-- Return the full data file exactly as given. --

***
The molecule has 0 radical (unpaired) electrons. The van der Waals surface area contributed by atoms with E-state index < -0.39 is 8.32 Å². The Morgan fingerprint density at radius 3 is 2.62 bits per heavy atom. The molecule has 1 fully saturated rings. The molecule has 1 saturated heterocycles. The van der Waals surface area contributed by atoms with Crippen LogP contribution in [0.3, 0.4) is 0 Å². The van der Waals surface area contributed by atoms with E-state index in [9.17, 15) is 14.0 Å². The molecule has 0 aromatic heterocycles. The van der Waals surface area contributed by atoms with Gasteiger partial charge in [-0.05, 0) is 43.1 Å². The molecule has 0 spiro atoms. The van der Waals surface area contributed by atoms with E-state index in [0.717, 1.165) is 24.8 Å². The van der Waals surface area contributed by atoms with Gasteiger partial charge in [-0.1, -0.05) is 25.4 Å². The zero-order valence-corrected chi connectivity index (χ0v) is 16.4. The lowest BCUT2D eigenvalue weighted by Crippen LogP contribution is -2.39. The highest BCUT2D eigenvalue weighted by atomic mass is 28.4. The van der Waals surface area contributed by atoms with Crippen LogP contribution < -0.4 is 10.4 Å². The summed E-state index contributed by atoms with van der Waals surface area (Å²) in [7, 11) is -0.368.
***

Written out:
The molecule has 0 radical (unpaired) electrons. The van der Waals surface area contributed by atoms with E-state index < -0.39 is 8.32 Å². The Morgan fingerprint density at radius 3 is 2.62 bits per heavy atom. The molecule has 1 fully saturated rings. The molecule has 1 saturated heterocycles. The van der Waals surface area contributed by atoms with Crippen LogP contribution in [0.3, 0.4) is 0 Å². The van der Waals surface area contributed by atoms with E-state index in [9.17, 15) is 14.0 Å². The molecule has 0 aromatic heterocycles. The van der Waals surface area contributed by atoms with Gasteiger partial charge in [-0.05, 0) is 43.1 Å². The molecule has 0 spiro atoms. The van der Waals surface area contributed by atoms with E-state index in [0.717, 1.165) is 24.8 Å². The van der Waals surface area contributed by atoms with Gasteiger partial charge in [-0.1, -0.05) is 25.4 Å². The zero-order valence-corrected chi connectivity index (χ0v) is 16.4. The lowest BCUT2D eigenvalue weighted by Crippen LogP contribution is -2.39. The highest BCUT2D eigenvalue weighted by atomic mass is 28.4. The van der Waals surface area contributed by atoms with Crippen LogP contribution < -0.4 is 10.4 Å². The summed E-state index contributed by atoms with van der Waals surface area (Å²) in [7, 11) is -0.368.